Things start to wrap themselves up in the back half of the season. This is when the Jughead murder mystery/writing contest plot plays out, and it culminates in him getting an invitation from the University of Iowa to participate in their writing program, which Riverdale is pretending is an undergrad program. Archie continues to have a crisis about what he’ll do after graduation, as he knows he can’t go to college. Betty aims for Yale University, and Veronica turns down a spot at Harvard University after learning her father paid for it. She ends up at Barnard College, and forms a tentatively–okay relationship with her parents, both of whom are out of jail. And homophobic Mr. Honey gets ousted as principal. Yay!
The couples kiss and make up for now, and that’s … pretty much where the season ends. Season four got cut short by COVID–19, so senior year can’t get wrapped up until the start of season five. So for now, we leave Archie at a place we so often find him—at a crossroads, a self–imposed burden weighing him down. We’ll see him in a few months.
Things In Season Four I Didn’t Have Time To Talk About But Are Great And/Or Insane: Veronica having a secret half–sister named Hermosa; the Bennington students trapping Jughead in a coffin; the fact that the prison Hiram gets sent to either at the end of this season or the start of the next is called Shankshaw; Cheryl tricking her relatives into thinking they did cannibalism; Hermosa implying that Veronica and Betty killed Jughead together so that they could run away and have a lesbian love affair; Cheryl giving her brother’s corpse a Viking funeral; Betty (in, admittedly, a reference to Silence of the Lambs) telling Donna, “We have to stop meeting like this. People will say we’re in love.”
And that’s season four of Riverdale!
SEASON FIVE: We spend a few short episodes finishing up senior year. Molly Ringwald is moving back to Chicago and selling the Andrews house. FP goes to Toledo with JB, which is sadly the last we see of Skeet Ulrich. Penelope turns herself into the police. Hermione decides to divorce Hiram for good and become a Real Housewife, which is perhaps the greatest choice Riverdale ever made.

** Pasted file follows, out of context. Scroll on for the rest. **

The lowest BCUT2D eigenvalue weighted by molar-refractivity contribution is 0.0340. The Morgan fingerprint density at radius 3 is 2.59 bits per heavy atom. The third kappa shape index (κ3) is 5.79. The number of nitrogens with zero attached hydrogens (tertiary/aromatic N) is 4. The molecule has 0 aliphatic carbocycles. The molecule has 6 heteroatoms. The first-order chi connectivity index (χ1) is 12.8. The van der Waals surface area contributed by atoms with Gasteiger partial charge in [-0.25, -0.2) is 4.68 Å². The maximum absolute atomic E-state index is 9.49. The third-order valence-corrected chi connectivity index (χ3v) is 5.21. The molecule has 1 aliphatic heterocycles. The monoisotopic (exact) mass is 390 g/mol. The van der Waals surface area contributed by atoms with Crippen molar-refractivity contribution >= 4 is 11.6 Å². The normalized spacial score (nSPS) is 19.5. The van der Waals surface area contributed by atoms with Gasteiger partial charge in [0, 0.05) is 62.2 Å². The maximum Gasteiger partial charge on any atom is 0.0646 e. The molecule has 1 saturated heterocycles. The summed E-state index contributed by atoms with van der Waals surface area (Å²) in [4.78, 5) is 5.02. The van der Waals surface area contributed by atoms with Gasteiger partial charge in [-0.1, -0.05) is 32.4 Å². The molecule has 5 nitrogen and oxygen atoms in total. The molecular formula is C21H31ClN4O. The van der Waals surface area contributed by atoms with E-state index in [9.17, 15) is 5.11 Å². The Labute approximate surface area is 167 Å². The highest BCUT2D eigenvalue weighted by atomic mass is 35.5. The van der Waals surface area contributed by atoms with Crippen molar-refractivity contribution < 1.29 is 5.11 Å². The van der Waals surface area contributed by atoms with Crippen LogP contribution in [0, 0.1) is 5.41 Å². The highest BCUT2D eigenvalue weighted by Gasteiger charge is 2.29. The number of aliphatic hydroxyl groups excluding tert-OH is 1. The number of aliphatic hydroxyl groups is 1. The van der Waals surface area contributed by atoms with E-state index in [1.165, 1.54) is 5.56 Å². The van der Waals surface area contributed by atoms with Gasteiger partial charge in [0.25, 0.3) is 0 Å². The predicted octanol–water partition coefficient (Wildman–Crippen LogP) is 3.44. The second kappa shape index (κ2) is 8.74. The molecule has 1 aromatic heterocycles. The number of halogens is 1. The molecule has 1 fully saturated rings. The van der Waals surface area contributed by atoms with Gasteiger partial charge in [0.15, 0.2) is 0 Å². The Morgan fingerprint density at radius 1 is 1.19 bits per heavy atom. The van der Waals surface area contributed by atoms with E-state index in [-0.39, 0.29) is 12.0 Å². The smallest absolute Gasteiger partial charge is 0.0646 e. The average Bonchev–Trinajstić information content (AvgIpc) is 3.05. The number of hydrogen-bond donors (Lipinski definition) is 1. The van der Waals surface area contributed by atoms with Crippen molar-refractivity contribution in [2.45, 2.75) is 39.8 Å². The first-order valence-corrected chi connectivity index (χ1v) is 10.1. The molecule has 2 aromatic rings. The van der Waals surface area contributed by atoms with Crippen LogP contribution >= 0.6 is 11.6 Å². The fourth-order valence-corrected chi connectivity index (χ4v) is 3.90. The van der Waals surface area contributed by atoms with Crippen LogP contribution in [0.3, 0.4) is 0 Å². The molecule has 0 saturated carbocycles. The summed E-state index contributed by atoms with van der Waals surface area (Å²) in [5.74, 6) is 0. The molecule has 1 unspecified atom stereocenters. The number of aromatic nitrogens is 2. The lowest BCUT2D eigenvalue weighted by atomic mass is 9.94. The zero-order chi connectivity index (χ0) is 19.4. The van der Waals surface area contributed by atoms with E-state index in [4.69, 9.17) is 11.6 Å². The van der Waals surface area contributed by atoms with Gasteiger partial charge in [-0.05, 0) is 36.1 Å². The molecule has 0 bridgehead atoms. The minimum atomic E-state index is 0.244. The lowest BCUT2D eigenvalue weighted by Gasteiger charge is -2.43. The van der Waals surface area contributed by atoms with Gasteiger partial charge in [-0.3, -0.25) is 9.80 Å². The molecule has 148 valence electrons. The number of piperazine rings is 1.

The Riverkids, after burying a time capsule together, end up scattered. Jughead goes to Iowa; Veronica goes to New York; Betty goes to New Haven, Conn.; and Archie joins the military. Kevin goes to Carnegie Mellon University (also the actor’s alma mater!), and Fangs goes to the University of Pittsburgh (the two of them remain the only couple staying together). Cheryl decides to stay in Riverdale and not go to school; Toni goes to Highsmith. Reggie goes to Riverdale Community College. The Core Four vow to meet every year at Pop’s. Our ennui–filled narrator Jughead is, naturally, the only one who ever shows up.
And then we go to seven years in the future. Betty’s in the FBI, Veronica’s in grown–up Gossip Girl, Archie’s in The War (which one? Doesn’t matter.), and Jughead’s in the throes of a debilitating addiction that has developed due to his failure to follow up on the successes of his first book, and also due to a genetic predisposition towards drinking.
For moving–the–plot–forward reasons, the Core Four end up back in Riverdale, where Toni is now a guidance counselor, a social worker, the proprietor of the White Wyrm, and heavily pregnant with a child she’s going to raise along with Fangs and Kevin. She gets the Four to become teachers, as Riverdale and its school have been worn down to hopeless nothingness under Hiram Lodge’s iron rule, and because apparently, at times of educational strife like this, what we need most is Betty Cooper leading a shop class.
If it seems like there are bigger fish to fry than learning how to change a spare, that’s because there are. Gangs run amok, Hiram orchestrates a prison breakout, Archie’s PTSD from The War is worsening by the day, Polly’s missing and presumed dead, and, worst of all, Veronica is married to a Wall Street–er named Chadwick Gekko. (She solves that problem by refusing to become her mother, being trapped in a messed up marriage to a bad man for years, and shooting Chad dead. Good for her!)
In better news, we also get introduced to Tabitha Tate, Pop’s granddaughter. She and Jughead instantly hit it off, and it is a breath of fresh air to have Jughead be in a believable relationship after five seasons of me wanting to claw my eyes out every time Riverdale wanted me to pretend Jughead and Betty felt actual romantic attraction towards each other. Tabitha is a businesswoman from Chicago who came to Riverdale to take over Pop’s, and to capture my heart.
Jughead has a moment of memory loss in which he thinks he sees an alien ship. Tabitha, because she’s both the only sane one and the only non–Riverdalian, tells him that it’s probably just his addiction getting worse, and that he should really get some help. Jughead summarily ignores her, trapping himself in the Sex Bunker to do a lot of drugs and write a manuscript. He also finds out that he’s not crazy—reports of seeing Mothmen span decades. He decides to investigate this mystery.